Canadian electronic music producer Deadmau5, aka Joel Zimmerman, sounds a bit on edge when we speak to him over the phone for this interview. That’s understandable; he’s in Dallas preparing for the first night of the “Cubev3” tour, which hits L.A. this week, and he seems like he’s probably running on fumes. He’s put eight months of his life into developing this latest incarnation of the visual representation of his work and it is, he says, ready to go.
“The show is modular, so it’s constantly evolving, constantly growing, constantly adding new things,” Deadmau5 says. “It’s ready to go. I can put on a show for 120 minutes and feel good about that, but it’s going to be a different show every time. It’s a lot about creating a modular system, as opposed to making one thing and then saying, ‘OK let’s do the same thing for five nights in a row’.”
Anyone who has seen Deadmau5 perform in recent years has likely seen one of the previous two versions of the cube, and will know how spectacular they already were. Deadmau5’s trademark mouse head was already distinctive and visually stimulating — the cubes upped that ante enormously. The update sounds fascinating.
“All the content and the way the visuals are driven are now in real time,” he says. “It’s not just playing video clips anymore. All the content is done through a GPU-driven, real-time engine which is what they use in video games and stuff like that. Not for show production. I’m never seen a full show delivery system like this.”
There will be five sets at the Hollywood Palladium — five chances to see this two-hour show. Deadmau5 says that there will be some mainstays, but each set will be very different. Any super-fans planning on going to all five will have a different experience every night.
“There’s no way that there’s a Deadmau5 show without a few mainstay pieces of music,” he says. “It’s not like I’m gonna be up there just making shit up. I have a pretty magic catalog of music and not all of it can fit in 120 minutes, so there will be some set changes. But overall some chunks will remain the same. A couple of new releases that haven’t come out yet and that kind of thing, some new tracks no one’s heard of, stuff like that.”
The opening acts will change night to night as well. Canadian pop star Lights will be at ever show, and every L.A. gig will feature I_O as well. But after that, the likes of Attlas, No Mana and Monstergetdown will appear for one night only. Deadmau5 says that the acts were handpicked.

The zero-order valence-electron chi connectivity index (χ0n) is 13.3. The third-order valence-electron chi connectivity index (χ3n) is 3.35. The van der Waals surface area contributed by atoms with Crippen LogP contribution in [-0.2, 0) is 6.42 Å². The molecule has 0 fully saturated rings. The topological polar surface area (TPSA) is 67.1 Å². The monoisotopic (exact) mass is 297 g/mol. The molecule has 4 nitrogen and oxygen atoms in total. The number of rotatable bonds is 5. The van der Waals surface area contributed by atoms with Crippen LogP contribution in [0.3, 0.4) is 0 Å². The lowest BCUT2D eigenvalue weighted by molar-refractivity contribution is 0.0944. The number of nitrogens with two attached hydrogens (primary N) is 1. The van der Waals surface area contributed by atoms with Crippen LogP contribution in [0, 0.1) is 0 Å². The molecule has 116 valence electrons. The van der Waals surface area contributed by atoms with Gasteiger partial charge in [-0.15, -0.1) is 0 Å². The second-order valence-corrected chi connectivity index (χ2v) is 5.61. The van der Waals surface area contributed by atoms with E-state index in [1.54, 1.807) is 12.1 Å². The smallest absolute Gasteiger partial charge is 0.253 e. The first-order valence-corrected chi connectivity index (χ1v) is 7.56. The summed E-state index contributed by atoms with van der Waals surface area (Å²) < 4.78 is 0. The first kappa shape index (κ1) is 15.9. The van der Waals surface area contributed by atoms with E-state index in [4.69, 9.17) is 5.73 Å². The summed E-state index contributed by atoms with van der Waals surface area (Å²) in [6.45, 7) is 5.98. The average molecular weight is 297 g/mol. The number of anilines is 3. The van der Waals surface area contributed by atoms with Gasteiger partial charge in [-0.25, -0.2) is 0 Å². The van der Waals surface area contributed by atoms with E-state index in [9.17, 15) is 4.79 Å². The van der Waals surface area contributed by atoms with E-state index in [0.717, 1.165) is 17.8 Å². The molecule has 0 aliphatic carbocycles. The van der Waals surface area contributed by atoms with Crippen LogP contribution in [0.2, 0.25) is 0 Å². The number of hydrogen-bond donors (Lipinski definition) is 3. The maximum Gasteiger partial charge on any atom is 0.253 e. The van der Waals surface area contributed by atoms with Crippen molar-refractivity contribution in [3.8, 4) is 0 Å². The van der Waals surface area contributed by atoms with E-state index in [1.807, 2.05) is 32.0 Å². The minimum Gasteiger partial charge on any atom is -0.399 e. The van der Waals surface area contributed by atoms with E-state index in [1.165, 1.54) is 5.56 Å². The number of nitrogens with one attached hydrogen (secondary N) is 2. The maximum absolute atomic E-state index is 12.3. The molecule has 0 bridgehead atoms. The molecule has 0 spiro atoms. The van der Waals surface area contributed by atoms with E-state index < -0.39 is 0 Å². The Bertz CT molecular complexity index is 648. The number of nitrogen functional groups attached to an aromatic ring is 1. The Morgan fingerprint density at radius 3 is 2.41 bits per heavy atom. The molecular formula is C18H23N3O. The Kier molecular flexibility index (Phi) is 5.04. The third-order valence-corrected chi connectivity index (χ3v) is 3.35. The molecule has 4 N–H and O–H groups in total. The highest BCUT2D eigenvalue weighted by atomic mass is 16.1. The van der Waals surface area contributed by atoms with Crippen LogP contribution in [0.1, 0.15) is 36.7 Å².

“We sat down and discussed who would be OK for which shows, which dates — you have to take that into consideration,” he says. “I’m comfy with the fit.”
The last time we heard any new music from Deadmau5, it was last year’s Where’s the Drop?, a compilation of orchestral arrangements of his tunes in collaboration with composer Gregory Reveret. The follow-up to that is about ready for release — Here’s the Drop! Coming full circle, this album will see other electronic artists remix the tunes on Where’s the Drop?
“It’s all inspired remixes from other artists, just playing off those pieces,” Deadmau5 says. “I’m looking forward to that because it’s more of a collaborative effort than it is a Deadmau5 album.”
The producer says that he was pleased with the response to Where’s the Drop?, though he admits that it was a passion project. He wasn’t expecting to sell a million copies of that one.
“It was a real selfish thing — I did it more for me than anyone,” he says. “I’m not looking to make the top 40. I wanted to do it, and if no one heard it but me, then that’s a success to me because it got done. But the response I did get from the core fans and people who appreciate that kind of thing has been great because I’m hearing it from the EDM community that generally doesn’t know fuck all about what it takes to write a symphony, and then also getting praise from people who live and breathe that shit. That’s pretty cool. All around, I’m totally satisfied with the feedback.”
Compilations and remix albums aside, we’re coming up on three years since the W:/2016Album/ album. Clearly, the man has been busy, though he promises that he has ideas for new tunes, even if planning this new show has been taking all of his time.
“I’ve been so wrapped in the show production and getting this to the point where I can feel comfortable about getting it on tour and developing it as it goes, a lot less stress free than it has been in the last six months, I haven’t had a lot of sit down time to deal with that,” he says. “But rest assured, it is coming. Shit might even be out halfway through the tour. There’s definitely a number of works in my producer spank-bank that I can release and call an album but I really want to have two or three weeks to myself. New music on top of new music, and have that full-bodied, 12-track thing as opposed to releasing reedits and saying, ‘Did we hit 75 minutes? Let’s go.’ I just need a little bit of time to do that. Of course there’s gonna be another album, just not right this second.”
Here’s the Drop!, he says, is the filler. A way to keep fans satisfied between studio albums. That’s the price for a concert experience this fully realized.
“Sure, I could have hired some tech company and some content producers and cost me a bit of money.” he says. “‘Here’s some music — slap me together a show guys and I’ll see you on tour. By the way, I’ll spend the next year in the studio so I hope when I show up for the first show it’s ready.’ I’ve obviously over-committed and really invested my own personal time into the show, but I have my reasons and that’s that.”
Deadmau5 plays with Lights, I_O and more at 7 p.m. on Wednesday, September 25, Thursday, September 26, Friday, September 27, Saturday, September 28 and Sunday, September 29 at the Hollywood Palladium. Check venue for the exact bill each night.